A Proposed Solution to the Challenges in Gender Leadership
It is well known that gender inequality in the workforce is a prominent issue in the United States and in various countries. Many men and women go to college, receive the same degrees and training, but women are more likely to face discrimination. Some of the reasons for discrimination are attributed to women already being outnumbered in managerial positions The major cause is organized structures that set up Human Resources (HR) policies, which define how or what employees get rewarded. Many factors are set in place that lead to unequal decision-making in the workplace, so the purpose of this white paper is propose a solution to help reduce gender inequality, with a focus on leadership.
Gender Inequality is a known current issue that exists in all job fields. Women are often discriminated against in the workplace, which affects support for career advancement, especially in leadership roles. Statistically, women also receive a lower wage in comparison to men despite demonstration of equal performance of skill trade and academic preparation (Lantz & Maryland, 2008). A numerous amount of women in the workforce face unequal opportunities that impact not only their financial compensation, but their desire to start a family in fear that it may be used against them for career advancement (Lantz & Maryland, 2008).
The workforce in America today contains many benefits and opportunities for growth, including positions of leadership. However, there multiple forms of inequalities present, making the workforce an inhospitable place for women (Stamarski & Son Hing, 2015). Discrimination negatively impacts women’s earnings and opportunities, and makes it very difficult for women to step into management (Stamarski & Son Hing, 2015). Some of the reasons for this are due to women being outnumbered in higher-up positions, making it harder for other women to feel supported, and the longer time it statistically takes for a woman to advance in their career in comparison to a man (Stamarski & Son Hing, 2015). Other factors are largely contributed to human resources (HR) policies and HR- related decision-making standards that have been set in place for years (Stamarski & Son Hing, 2015).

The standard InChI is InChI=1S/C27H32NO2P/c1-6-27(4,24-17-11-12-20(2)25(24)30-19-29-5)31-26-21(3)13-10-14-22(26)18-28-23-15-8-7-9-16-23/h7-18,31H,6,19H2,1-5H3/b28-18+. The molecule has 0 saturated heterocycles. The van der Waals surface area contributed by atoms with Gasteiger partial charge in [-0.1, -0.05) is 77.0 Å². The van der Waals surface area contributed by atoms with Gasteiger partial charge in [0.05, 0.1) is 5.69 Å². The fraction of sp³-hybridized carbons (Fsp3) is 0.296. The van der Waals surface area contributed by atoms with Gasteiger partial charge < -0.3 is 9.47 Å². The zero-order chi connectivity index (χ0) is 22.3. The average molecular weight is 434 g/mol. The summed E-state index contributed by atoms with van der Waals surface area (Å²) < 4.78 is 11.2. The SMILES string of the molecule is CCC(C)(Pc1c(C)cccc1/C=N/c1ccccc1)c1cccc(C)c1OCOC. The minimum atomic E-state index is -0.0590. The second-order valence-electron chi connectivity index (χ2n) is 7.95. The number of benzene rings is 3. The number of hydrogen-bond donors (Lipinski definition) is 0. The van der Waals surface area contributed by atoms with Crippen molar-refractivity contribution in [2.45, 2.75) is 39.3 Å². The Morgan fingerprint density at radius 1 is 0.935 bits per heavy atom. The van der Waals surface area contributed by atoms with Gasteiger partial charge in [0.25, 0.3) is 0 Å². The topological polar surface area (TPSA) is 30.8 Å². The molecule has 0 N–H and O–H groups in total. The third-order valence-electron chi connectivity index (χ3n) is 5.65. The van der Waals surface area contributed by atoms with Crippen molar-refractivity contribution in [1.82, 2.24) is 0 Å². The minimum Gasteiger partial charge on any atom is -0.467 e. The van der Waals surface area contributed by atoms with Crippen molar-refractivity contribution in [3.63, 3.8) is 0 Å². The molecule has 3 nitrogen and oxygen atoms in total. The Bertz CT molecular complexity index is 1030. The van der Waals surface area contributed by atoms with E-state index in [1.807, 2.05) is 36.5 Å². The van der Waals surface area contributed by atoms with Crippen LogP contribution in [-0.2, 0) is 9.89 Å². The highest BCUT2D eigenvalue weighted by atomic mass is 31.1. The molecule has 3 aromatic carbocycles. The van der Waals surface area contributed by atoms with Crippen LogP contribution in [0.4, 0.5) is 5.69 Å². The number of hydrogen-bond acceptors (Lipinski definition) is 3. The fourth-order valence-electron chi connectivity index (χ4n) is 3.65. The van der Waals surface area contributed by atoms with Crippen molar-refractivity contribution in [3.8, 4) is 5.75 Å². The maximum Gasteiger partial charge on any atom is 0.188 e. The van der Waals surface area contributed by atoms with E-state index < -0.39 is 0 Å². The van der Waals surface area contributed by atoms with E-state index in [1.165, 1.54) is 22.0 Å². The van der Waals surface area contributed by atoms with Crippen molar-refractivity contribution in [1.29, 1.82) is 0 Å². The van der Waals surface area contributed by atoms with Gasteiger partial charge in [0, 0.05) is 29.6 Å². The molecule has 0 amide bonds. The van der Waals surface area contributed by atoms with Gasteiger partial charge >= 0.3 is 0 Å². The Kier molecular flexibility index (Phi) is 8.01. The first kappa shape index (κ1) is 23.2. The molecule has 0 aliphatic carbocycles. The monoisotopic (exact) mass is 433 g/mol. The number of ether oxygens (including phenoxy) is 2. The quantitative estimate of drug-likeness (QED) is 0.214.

Human Resource Policies
Human Resources (HR) practices involve organized structures and practices that guide decision-making in the workplace. Unfortunately, some of those practices contain sexism because the decisions are often based on model where one factor is made to favor men without explicitly stating it (Stamarski & Son Hing, 2015). HR practices determine the access employees have to reward and outcomes within a job place, and it can also influence how they are treated (Stamarski & Son Hing, 2015). HR has specific criteria that is set up by organizational decision makers to evaluate job performance. One of the criteria used in many workplaces is ‘face-time’ value, which is a performance metric that rewards employees who are present at work more than others (Stamarski & Son Hing, 2015). Women naturally are the predominant caregivers, which means that they use many arrangements needed to cover their familial duties and as a result face more career penalties due to a lower score on ‘face time’(Stamarski & Son Hing, 2015). This criteria is biased, which contributes to gender discrimination (Stamarski & Son Hing, 2015).
The Woman as a Primary Caregiver
There are many studies that discuss the challenges associated with managing children and family responsibilities while also holding a full-time job (Plickert & Sterling, 2017). Many of those studies concluded that the challenges with managing familial responsibilities lead to conflicts with work-life balance, and the reasons for differences in employment status between women and men (Plickert & Sterling, 2017). This has led to discrimination and the misbelief that women are less motivated than men for career advancement (Plickert & Sterling, 2017).
The Advantages of Gender Diversity